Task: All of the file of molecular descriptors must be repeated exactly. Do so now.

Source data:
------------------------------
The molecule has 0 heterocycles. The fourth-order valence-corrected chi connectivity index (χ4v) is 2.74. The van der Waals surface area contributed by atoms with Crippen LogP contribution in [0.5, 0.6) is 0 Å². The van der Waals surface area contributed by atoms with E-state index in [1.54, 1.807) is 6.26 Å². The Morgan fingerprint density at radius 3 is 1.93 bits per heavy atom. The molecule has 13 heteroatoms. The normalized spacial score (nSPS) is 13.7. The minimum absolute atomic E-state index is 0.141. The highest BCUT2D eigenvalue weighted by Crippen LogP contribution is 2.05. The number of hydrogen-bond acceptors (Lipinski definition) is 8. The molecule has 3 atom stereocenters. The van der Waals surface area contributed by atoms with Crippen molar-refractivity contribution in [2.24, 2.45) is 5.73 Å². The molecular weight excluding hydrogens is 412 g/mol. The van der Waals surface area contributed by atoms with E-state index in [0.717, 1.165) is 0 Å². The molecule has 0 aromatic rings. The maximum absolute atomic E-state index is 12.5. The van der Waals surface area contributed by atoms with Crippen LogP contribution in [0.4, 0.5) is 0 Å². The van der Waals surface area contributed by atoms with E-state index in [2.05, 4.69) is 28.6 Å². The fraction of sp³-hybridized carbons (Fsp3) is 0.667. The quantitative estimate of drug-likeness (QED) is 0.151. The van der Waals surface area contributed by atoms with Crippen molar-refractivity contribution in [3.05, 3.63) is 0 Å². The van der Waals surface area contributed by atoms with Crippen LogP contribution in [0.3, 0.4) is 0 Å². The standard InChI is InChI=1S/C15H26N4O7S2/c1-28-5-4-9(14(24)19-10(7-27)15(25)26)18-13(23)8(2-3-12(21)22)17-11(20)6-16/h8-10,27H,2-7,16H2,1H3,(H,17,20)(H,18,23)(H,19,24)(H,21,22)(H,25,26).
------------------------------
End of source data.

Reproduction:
The molecule has 0 heterocycles. The fourth-order valence-corrected chi connectivity index (χ4v) is 2.74. The van der Waals surface area contributed by atoms with Crippen LogP contribution in [0.5, 0.6) is 0 Å². The van der Waals surface area contributed by atoms with E-state index in [1.54, 1.807) is 6.26 Å². The Morgan fingerprint density at radius 3 is 1.93 bits per heavy atom. The molecule has 13 heteroatoms. The normalized spacial score (nSPS) is 13.7. The minimum absolute atomic E-state index is 0.141. The highest BCUT2D eigenvalue weighted by Crippen LogP contribution is 2.05. The number of hydrogen-bond acceptors (Lipinski definition) is 8. The molecule has 3 atom stereocenters. The van der Waals surface area contributed by atoms with Crippen molar-refractivity contribution in [2.24, 2.45) is 5.73 Å². The molecular weight excluding hydrogens is 412 g/mol. The van der Waals surface area contributed by atoms with E-state index in [0.717, 1.165) is 0 Å². The molecule has 0 aromatic rings. The maximum absolute atomic E-state index is 12.5. The van der Waals surface area contributed by atoms with Crippen LogP contribution in [0.4, 0.5) is 0 Å². The van der Waals surface area contributed by atoms with E-state index in [2.05, 4.69) is 28.6 Å². The fraction of sp³-hybridized carbons (Fsp3) is 0.667. The quantitative estimate of drug-likeness (QED) is 0.151. The van der Waals surface area contributed by atoms with Crippen molar-refractivity contribution in [3.05, 3.63) is 0 Å². The van der Waals surface area contributed by atoms with Crippen LogP contribution in [0.3, 0.4) is 0 Å². The standard InChI is InChI=1S/C15H26N4O7S2/c1-28-5-4-9(14(24)19-10(7-27)15(25)26)18-13(23)8(2-3-12(21)22)17-11(20)6-16/h8-10,27H,2-7,16H2,1H3,(H,17,20)(H,18,23)(H,19,24)(H,21,22)(H,25,26).